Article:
Bermudan poet Nancy Anne Miller was chosen poet of the month this January on the online journal The Missing Slate. The interview (published on 24 January 2016) reveals the effect of Bermuda on her writing both as subject and as forming her aesthetics. She also refers to other Caribbean poets, such as Kei Miller and Vahni Capildeo (see below). My favorite line from her interview with Afshan Shafi is: “For those of us writing about islands, there has been the thrill of naming what has been unnamed for too long, putting the complexity of island life into serious verse for the first time.” Here are excerpts; read the full interview here (or through the link below):
Nancy Anne Miller has lived in Connecticut and England, but her poems are informed and shaped primarily by her birthplace, Bermuda. As she explains to Afshan Shafi in the latest instalment of The Missing Slate’s Poet of the Month series, “being surrounded by an ocean, on an island where one could never be more than half a mile from the sea, gave me this profuse and profound sense of the force and power of a cyclical movement.” [. . .]
The first thing that strikes me about your poetry is your use of lush heightened imagery. Does the use of the metaphorical hold more weight with you than the declarative? Do you think this is a result of your formative education, surroundings, or is it just an intrinsic inclination?
I have a real intention with my use of image metaphor. Firstly, I want to break down linear intentional poetry or what Woolf would refer to as the masculine sentence. I’m interested in feminizing language by creating a circular movement throughout the poem. I intend to disrupt the idea of the poem moving towards a climactic end. I want image metaphors to make the poem radiate out across the page, shimmer with many meanings. I am certain being surrounded by an ocean, on an island where one could never be more than half a mile from the sea, gave me this profuse and profound sense of the force and power of a cyclical movement.
There is a reaching in image metaphors of one thing towards another. W.S. Merwin said, “Everything is a metaphor for something else.” Hence, image metaphors reach out towards a community of things which is also a feminine arc and notion.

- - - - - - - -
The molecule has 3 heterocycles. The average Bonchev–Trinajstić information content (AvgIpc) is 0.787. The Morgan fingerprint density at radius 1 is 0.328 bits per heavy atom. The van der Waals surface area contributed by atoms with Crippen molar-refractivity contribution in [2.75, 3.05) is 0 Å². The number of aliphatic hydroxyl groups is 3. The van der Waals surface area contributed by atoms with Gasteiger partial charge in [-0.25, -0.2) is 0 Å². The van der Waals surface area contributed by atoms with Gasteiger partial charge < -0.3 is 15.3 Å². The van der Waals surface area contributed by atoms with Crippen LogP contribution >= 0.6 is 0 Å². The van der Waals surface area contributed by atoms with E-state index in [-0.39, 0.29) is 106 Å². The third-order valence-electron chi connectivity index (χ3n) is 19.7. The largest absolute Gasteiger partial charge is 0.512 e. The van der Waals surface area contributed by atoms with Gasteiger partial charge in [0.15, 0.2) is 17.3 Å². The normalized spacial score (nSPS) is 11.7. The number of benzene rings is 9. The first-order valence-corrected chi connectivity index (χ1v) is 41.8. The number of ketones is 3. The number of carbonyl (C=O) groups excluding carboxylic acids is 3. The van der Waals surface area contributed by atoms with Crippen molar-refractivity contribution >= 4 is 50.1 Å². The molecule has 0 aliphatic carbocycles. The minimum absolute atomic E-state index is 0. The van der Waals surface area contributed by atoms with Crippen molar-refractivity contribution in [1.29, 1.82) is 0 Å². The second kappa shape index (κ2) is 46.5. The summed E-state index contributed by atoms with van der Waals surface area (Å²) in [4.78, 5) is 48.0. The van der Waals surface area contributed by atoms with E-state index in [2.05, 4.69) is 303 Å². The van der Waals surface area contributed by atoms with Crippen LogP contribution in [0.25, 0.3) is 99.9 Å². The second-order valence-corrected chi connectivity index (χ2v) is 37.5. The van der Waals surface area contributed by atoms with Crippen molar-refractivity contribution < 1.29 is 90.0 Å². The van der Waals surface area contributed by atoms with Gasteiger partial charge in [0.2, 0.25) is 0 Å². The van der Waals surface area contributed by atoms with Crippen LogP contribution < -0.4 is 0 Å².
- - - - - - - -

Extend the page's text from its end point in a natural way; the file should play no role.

Secondly, I like how it creates a sense of flux by the comparison of one thing to another. This comparison sets up an emotional sub plot for the comparison of two countries which is at the crux of my work. In Bermuda my surroundings were so spectacular, they had to inform and shape my sense of reality. (It may be why Surrealism never impressed me, as I always think reality is strange enough.) Therefore it seems only right then that my tools match it, match the task of representing the opulence and the strangeness of a semitropical landscape. Not to mention jumpstarting the imagination of the reader who may have filed Bermuda away in a tourist brochure category.
[. . .] What do you feel about most of the postcolonial texts to which you have been exposed? Do you think a certain type of perspective pervades the genre, or is there a potential there for a highly personal idiom too?
I am grateful to such texts as ‘The Empire Writes Back’ and ‘Colour Me English’ as they have helped me locate my work in a genre. For those of us writing about islands, there has been the thrill of naming what has been unnamed for too long, putting the complexity of island life into serious verse for the first time. However, noting the surge of Caribbean writing, the Jamaican-born poet Kei Miller said, if you have a mountain and a grandmother you have Jamaican Immigrant poetry, which means that a type of island poetry is now thoroughly visible, and possibly redundant. I agree with him that there is enough of a new canon written about the islands so as to now merit highly individualized responses to them occurring, such as in the work of the brilliant poet Vahni Capildeo. [. . .]
Nancy Anne Miller is a Bermudian poet with four books: Somersault (Guernica Editions), Because There Was No Sea (Anaphora Literary Press), Immigrant’s Autumn (Aldrich Press), Water Logged (Aldrich Press). Star Map is forthcoming in 2016 (Future Cycle Press). She is a MacDowell Fellow with a MLitt in Creative Writing from the University of Glasgow and is published in Edinburgh Review, Agenda, Magma, New Welsh Review, Stand, Postcolonial Text, The International Literary Quarterly, The Fiddlehead, The Dalhousie Review, The Moth, The Caribbean Writer, The Arts Journal, Wasafiri, Poetry Salzburg Review, and Journal of Postcolonial Writing, among others.
For full article, see http://themissingslate.com/2016/01/24/poet-of-the-month-nancy-anne-miller/